Pentagon orders extra Javelin anti-tank missiles

TUCSON, Ariz., 4 Oct. 2005. On the heels of a $119 million contract from the U.S. Army in May, the Raytheon-Lockheed Martin Javelin Joint Venture (JV) has received a $110 million modification to a firm-fixed-price contract for Javelin Anti-tank Weapon System production.

Oct 4th, 2005

TUCSON, Ariz., 4 Oct. 2005. On the heels of a $119 million contract from the U.S. Army in May, the Raytheon-Lockheed Martin Javelin Joint Venture (JV) has received a $110 million modification to a firm-fixed-price contract for Javelin Anti-tank Weapon System production.

The contract is for an additional 901 command launch units and 101 trainer systems. Work will be performed in Orlando, Fla., and Tucson, Ariz., and completed by September 2008. Javelin is currently in full-rate production.

Javelin is in service with the U.S. Army and Marine Corps and has been deployed by the U.S. and Australia in Operation Iraqi Freedom, where more than 1,000 rounds have been fired successfully against tanks and alternate targets. Coalition forces are also effectively employing the CLU (Command Launch Unit) in surveillance and anti-IED (Improvised Explosive Device) operations.

"In Operations Enduring Freedom and Iraqi Freedom, Javelin has been used successfully for surveillance, as an assault weapon, against buildings, against vehicles (including armor and pick-up trucks) and against fighting positions," said Col. Lloyd McDaniels, U.S. Army Close Combat Weapon Systems project manager.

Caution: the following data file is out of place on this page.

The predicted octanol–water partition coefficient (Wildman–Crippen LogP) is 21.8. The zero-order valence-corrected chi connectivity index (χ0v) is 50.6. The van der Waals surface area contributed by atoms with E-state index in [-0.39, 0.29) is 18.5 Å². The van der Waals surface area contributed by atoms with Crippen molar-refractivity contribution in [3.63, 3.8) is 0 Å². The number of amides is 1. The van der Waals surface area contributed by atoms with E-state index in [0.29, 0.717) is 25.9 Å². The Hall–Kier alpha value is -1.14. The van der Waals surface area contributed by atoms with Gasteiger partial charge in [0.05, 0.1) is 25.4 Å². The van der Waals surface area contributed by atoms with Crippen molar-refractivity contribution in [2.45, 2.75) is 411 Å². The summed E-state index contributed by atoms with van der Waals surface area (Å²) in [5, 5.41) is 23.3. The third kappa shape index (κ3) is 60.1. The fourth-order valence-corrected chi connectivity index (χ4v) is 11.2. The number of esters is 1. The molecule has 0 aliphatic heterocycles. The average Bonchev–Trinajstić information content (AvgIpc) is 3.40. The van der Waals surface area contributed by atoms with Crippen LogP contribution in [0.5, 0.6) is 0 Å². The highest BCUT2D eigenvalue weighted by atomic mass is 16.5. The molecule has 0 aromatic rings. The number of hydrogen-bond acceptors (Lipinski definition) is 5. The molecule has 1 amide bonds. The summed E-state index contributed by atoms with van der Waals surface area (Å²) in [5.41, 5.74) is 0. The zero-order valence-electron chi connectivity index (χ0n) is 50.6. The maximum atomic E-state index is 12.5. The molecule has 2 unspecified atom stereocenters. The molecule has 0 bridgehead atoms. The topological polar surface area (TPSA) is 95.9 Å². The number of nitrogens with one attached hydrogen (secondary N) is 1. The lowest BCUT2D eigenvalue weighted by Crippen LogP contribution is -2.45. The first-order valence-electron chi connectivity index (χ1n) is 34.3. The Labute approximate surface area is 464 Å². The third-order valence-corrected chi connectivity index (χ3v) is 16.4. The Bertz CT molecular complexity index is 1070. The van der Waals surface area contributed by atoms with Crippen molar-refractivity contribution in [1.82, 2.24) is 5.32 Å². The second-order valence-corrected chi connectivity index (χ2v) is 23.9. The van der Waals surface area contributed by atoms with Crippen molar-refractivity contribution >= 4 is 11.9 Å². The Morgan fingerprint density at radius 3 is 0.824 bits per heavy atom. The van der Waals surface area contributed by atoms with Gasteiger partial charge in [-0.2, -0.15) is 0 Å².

In addition to its use by infantry and special forces, Javelin is currently being evaluated for integration onto ground and naval platforms. The Javelin JV is also working on a number of technology spirals in support of future requirements.

"Our customer has told us that Javelin is its weapon of choice because of its impact on the battlefield. This was evident in the taking of Baghdad Airport and also in the Battle of Debecka Pass, where Javelin neutralized threat armor, saving soldiers' lives," said Mike Crisp, president of the Javelin JV.

"We know that warfighters depend on their weapon systems to perform when they need them," added Howard Weaver, Javelin JV vice president. "Two young Marines who used Javelin in the retaking of Fallujah have attested first-hand to its effectiveness as an urban assault weapon."

Raytheon Co., with 2004 sales of $20.2 billion, is an industry leader in defense and government electronics, space, information technology, technical services, and business and special mission aircraft. With headquarters in Waltham, Mass., Raytheon employs 80,000 people worldwide. For more information, see www.raytheon.com.

Headquartered in Bethesda, Md., Lockheed Martin employs about 135,000 people worldwide and is principally engaged in the research, design, development, manufacture and integration of advanced technology systems, products and services. The corporation reported 2004 sales of $35.5 billion. For more information, see www.lockheedmartin.com.

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